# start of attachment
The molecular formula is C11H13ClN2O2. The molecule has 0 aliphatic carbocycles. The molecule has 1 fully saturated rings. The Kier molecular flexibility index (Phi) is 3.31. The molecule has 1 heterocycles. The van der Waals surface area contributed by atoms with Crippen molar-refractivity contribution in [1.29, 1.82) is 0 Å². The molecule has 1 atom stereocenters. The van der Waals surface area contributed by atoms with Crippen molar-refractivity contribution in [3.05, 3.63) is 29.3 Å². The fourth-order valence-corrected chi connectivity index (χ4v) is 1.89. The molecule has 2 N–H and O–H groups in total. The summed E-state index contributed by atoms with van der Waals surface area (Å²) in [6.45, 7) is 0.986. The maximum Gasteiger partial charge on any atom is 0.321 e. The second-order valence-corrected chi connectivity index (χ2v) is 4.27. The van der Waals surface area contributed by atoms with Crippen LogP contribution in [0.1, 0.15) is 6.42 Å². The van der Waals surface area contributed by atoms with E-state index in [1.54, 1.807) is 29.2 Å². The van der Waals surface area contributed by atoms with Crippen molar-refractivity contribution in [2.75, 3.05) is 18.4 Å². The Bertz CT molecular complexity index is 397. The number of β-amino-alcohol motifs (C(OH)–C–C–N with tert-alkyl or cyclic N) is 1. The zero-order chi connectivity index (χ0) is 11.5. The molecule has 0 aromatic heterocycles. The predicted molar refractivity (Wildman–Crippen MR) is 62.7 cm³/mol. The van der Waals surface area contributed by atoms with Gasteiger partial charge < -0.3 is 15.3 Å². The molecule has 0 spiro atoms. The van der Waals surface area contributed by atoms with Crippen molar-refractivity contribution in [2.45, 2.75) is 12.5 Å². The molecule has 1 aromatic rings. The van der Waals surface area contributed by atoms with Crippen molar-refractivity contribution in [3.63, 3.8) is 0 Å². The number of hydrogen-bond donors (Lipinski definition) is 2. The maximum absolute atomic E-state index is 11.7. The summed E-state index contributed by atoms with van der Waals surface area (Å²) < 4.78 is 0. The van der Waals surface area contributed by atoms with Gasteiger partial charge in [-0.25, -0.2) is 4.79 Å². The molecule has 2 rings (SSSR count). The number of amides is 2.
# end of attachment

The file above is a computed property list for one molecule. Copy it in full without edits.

The molecular formula is C11H13ClN2O2. The molecule has 0 aliphatic carbocycles. The molecule has 1 fully saturated rings. The Kier molecular flexibility index (Phi) is 3.31. The molecule has 1 heterocycles. The van der Waals surface area contributed by atoms with Crippen molar-refractivity contribution in [1.29, 1.82) is 0 Å². The molecule has 1 atom stereocenters. The van der Waals surface area contributed by atoms with Crippen molar-refractivity contribution in [3.05, 3.63) is 29.3 Å². The fourth-order valence-corrected chi connectivity index (χ4v) is 1.89. The molecule has 2 N–H and O–H groups in total. The summed E-state index contributed by atoms with van der Waals surface area (Å²) in [6.45, 7) is 0.986. The maximum Gasteiger partial charge on any atom is 0.321 e. The second-order valence-corrected chi connectivity index (χ2v) is 4.27. The van der Waals surface area contributed by atoms with Crippen LogP contribution in [0.1, 0.15) is 6.42 Å². The van der Waals surface area contributed by atoms with E-state index in [1.54, 1.807) is 29.2 Å². The van der Waals surface area contributed by atoms with Crippen molar-refractivity contribution in [2.75, 3.05) is 18.4 Å². The Bertz CT molecular complexity index is 397. The number of β-amino-alcohol motifs (C(OH)–C–C–N with tert-alkyl or cyclic N) is 1. The zero-order chi connectivity index (χ0) is 11.5. The molecule has 0 aromatic heterocycles. The predicted molar refractivity (Wildman–Crippen MR) is 62.7 cm³/mol. The van der Waals surface area contributed by atoms with Gasteiger partial charge < -0.3 is 15.3 Å². The molecule has 0 spiro atoms. The van der Waals surface area contributed by atoms with Crippen molar-refractivity contribution in [2.45, 2.75) is 12.5 Å². The molecule has 1 aromatic rings. The van der Waals surface area contributed by atoms with Crippen molar-refractivity contribution in [3.63, 3.8) is 0 Å². The number of hydrogen-bond donors (Lipinski definition) is 2. The maximum absolute atomic E-state index is 11.7. The summed E-state index contributed by atoms with van der Waals surface area (Å²) < 4.78 is 0. The van der Waals surface area contributed by atoms with Gasteiger partial charge in [-0.25, -0.2) is 4.79 Å². The molecule has 2 rings (SSSR count). The number of amides is 2.